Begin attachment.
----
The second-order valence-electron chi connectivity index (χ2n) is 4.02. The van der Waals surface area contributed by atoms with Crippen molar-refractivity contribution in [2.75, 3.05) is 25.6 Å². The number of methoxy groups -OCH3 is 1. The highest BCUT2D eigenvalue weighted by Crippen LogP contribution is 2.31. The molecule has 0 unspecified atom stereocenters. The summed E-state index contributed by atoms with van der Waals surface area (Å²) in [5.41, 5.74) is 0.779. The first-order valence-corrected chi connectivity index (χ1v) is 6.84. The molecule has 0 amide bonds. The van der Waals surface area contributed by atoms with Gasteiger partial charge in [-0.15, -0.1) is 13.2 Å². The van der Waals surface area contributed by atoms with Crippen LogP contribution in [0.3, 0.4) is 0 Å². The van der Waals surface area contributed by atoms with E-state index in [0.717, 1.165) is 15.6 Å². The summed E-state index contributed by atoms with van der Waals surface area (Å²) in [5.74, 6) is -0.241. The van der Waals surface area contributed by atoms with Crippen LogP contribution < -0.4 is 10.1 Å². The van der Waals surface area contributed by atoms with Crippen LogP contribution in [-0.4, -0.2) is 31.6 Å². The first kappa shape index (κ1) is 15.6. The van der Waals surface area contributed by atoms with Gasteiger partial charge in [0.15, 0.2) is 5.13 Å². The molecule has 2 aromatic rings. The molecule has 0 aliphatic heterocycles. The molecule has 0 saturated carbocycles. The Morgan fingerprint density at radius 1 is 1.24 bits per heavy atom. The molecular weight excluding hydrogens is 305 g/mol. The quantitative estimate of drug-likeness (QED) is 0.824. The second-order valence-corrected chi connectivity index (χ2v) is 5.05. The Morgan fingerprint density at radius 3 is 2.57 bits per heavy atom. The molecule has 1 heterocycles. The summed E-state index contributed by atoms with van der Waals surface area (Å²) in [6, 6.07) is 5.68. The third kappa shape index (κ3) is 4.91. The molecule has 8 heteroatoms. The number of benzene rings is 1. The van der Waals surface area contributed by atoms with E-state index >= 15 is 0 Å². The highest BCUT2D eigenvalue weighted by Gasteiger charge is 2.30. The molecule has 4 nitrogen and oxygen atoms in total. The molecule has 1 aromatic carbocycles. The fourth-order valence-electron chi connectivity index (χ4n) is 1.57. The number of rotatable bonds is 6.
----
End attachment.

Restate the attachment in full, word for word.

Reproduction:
The second-order valence-electron chi connectivity index (χ2n) is 4.02. The van der Waals surface area contributed by atoms with Crippen molar-refractivity contribution in [2.75, 3.05) is 25.6 Å². The number of methoxy groups -OCH3 is 1. The highest BCUT2D eigenvalue weighted by Crippen LogP contribution is 2.31. The molecule has 0 unspecified atom stereocenters. The summed E-state index contributed by atoms with van der Waals surface area (Å²) in [5.41, 5.74) is 0.779. The first-order valence-corrected chi connectivity index (χ1v) is 6.84. The molecule has 0 amide bonds. The van der Waals surface area contributed by atoms with Gasteiger partial charge in [-0.15, -0.1) is 13.2 Å². The van der Waals surface area contributed by atoms with Crippen LogP contribution in [0.3, 0.4) is 0 Å². The van der Waals surface area contributed by atoms with E-state index in [0.717, 1.165) is 15.6 Å². The summed E-state index contributed by atoms with van der Waals surface area (Å²) in [5.74, 6) is -0.241. The van der Waals surface area contributed by atoms with Crippen LogP contribution < -0.4 is 10.1 Å². The van der Waals surface area contributed by atoms with Crippen LogP contribution in [-0.4, -0.2) is 31.6 Å². The first kappa shape index (κ1) is 15.6. The van der Waals surface area contributed by atoms with Gasteiger partial charge in [0.15, 0.2) is 5.13 Å². The molecule has 2 aromatic rings. The molecule has 0 aliphatic heterocycles. The molecule has 0 saturated carbocycles. The Morgan fingerprint density at radius 1 is 1.24 bits per heavy atom. The molecular weight excluding hydrogens is 305 g/mol. The quantitative estimate of drug-likeness (QED) is 0.824. The second-order valence-corrected chi connectivity index (χ2v) is 5.05. The Morgan fingerprint density at radius 3 is 2.57 bits per heavy atom. The molecule has 1 heterocycles. The summed E-state index contributed by atoms with van der Waals surface area (Å²) in [6, 6.07) is 5.68. The third kappa shape index (κ3) is 4.91. The molecule has 8 heteroatoms. The number of benzene rings is 1. The van der Waals surface area contributed by atoms with E-state index >= 15 is 0 Å². The highest BCUT2D eigenvalue weighted by Gasteiger charge is 2.30. The molecule has 4 nitrogen and oxygen atoms in total. The molecule has 1 aromatic carbocycles. The fourth-order valence-electron chi connectivity index (χ4n) is 1.57. The number of rotatable bonds is 6.